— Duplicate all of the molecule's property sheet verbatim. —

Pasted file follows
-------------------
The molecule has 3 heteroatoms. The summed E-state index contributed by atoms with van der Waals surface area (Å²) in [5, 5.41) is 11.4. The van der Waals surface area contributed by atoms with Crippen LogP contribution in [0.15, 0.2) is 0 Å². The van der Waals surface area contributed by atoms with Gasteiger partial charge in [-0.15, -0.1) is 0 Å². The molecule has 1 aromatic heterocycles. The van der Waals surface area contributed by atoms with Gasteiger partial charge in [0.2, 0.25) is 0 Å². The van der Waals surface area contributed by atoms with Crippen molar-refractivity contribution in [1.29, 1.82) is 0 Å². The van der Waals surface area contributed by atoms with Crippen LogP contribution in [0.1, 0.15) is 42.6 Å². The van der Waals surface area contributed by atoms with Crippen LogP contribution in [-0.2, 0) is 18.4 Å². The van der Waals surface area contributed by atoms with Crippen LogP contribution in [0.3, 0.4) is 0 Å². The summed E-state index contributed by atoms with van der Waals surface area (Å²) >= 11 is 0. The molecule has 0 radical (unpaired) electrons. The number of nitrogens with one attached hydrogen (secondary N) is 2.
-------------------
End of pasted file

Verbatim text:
The molecule has 3 heteroatoms. The summed E-state index contributed by atoms with van der Waals surface area (Å²) in [5, 5.41) is 11.4. The van der Waals surface area contributed by atoms with Crippen LogP contribution in [0.15, 0.2) is 0 Å². The van der Waals surface area contributed by atoms with Gasteiger partial charge in [-0.15, -0.1) is 0 Å². The molecule has 1 aromatic heterocycles. The van der Waals surface area contributed by atoms with Gasteiger partial charge in [0.2, 0.25) is 0 Å². The van der Waals surface area contributed by atoms with Crippen molar-refractivity contribution in [1.29, 1.82) is 0 Å². The van der Waals surface area contributed by atoms with Crippen LogP contribution in [0.1, 0.15) is 42.6 Å². The van der Waals surface area contributed by atoms with Crippen LogP contribution in [-0.2, 0) is 18.4 Å². The van der Waals surface area contributed by atoms with Crippen LogP contribution in [0.3, 0.4) is 0 Å². The summed E-state index contributed by atoms with van der Waals surface area (Å²) >= 11 is 0. The molecule has 0 radical (unpaired) electrons. The number of nitrogens with one attached hydrogen (secondary N) is 2.